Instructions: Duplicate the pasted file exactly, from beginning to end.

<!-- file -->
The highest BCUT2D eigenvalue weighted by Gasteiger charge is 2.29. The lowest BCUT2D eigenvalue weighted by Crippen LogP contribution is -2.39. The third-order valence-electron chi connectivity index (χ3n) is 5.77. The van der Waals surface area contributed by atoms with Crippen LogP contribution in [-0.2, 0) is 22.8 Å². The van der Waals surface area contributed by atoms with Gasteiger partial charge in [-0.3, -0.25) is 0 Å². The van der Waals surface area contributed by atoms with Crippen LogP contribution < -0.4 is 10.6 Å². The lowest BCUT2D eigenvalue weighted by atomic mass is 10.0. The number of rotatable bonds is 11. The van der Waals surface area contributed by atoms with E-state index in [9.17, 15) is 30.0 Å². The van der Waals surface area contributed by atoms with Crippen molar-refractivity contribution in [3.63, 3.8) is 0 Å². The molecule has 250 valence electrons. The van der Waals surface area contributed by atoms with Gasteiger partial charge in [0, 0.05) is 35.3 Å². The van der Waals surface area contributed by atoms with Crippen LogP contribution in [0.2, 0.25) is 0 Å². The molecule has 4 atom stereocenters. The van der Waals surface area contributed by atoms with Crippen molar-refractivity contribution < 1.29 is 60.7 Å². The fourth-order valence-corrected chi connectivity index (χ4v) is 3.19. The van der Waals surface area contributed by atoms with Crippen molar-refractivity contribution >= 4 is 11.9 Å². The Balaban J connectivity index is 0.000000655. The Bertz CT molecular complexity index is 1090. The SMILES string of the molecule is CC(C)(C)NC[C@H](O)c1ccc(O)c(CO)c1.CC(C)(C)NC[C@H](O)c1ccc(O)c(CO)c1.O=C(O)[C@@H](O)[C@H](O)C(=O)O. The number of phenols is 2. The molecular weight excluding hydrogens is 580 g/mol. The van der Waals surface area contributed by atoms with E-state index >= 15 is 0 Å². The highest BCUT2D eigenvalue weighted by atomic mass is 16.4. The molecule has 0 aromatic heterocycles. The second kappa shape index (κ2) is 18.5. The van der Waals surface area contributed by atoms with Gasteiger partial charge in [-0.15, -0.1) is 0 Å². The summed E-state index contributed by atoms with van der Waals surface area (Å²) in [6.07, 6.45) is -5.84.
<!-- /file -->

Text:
The highest BCUT2D eigenvalue weighted by Gasteiger charge is 2.29. The lowest BCUT2D eigenvalue weighted by Crippen LogP contribution is -2.39. The third-order valence-electron chi connectivity index (χ3n) is 5.77. The van der Waals surface area contributed by atoms with Crippen LogP contribution in [-0.2, 0) is 22.8 Å². The van der Waals surface area contributed by atoms with Gasteiger partial charge in [-0.3, -0.25) is 0 Å². The van der Waals surface area contributed by atoms with Crippen LogP contribution < -0.4 is 10.6 Å². The lowest BCUT2D eigenvalue weighted by atomic mass is 10.0. The number of rotatable bonds is 11. The van der Waals surface area contributed by atoms with E-state index in [9.17, 15) is 30.0 Å². The van der Waals surface area contributed by atoms with Crippen molar-refractivity contribution in [3.63, 3.8) is 0 Å². The molecule has 250 valence electrons. The van der Waals surface area contributed by atoms with Gasteiger partial charge in [0, 0.05) is 35.3 Å². The van der Waals surface area contributed by atoms with Crippen LogP contribution in [0.2, 0.25) is 0 Å². The molecule has 4 atom stereocenters. The van der Waals surface area contributed by atoms with Crippen molar-refractivity contribution < 1.29 is 60.7 Å². The fourth-order valence-corrected chi connectivity index (χ4v) is 3.19. The van der Waals surface area contributed by atoms with Crippen molar-refractivity contribution >= 4 is 11.9 Å². The Balaban J connectivity index is 0.000000655. The Bertz CT molecular complexity index is 1090. The SMILES string of the molecule is CC(C)(C)NC[C@H](O)c1ccc(O)c(CO)c1.CC(C)(C)NC[C@H](O)c1ccc(O)c(CO)c1.O=C(O)[C@@H](O)[C@H](O)C(=O)O. The number of phenols is 2. The molecular weight excluding hydrogens is 580 g/mol. The van der Waals surface area contributed by atoms with E-state index >= 15 is 0 Å². The highest BCUT2D eigenvalue weighted by atomic mass is 16.4. The molecule has 0 aromatic heterocycles. The second kappa shape index (κ2) is 18.5. The van der Waals surface area contributed by atoms with Gasteiger partial charge in [-0.15, -0.1) is 0 Å². The summed E-state index contributed by atoms with van der Waals surface area (Å²) in [6.07, 6.45) is -5.84.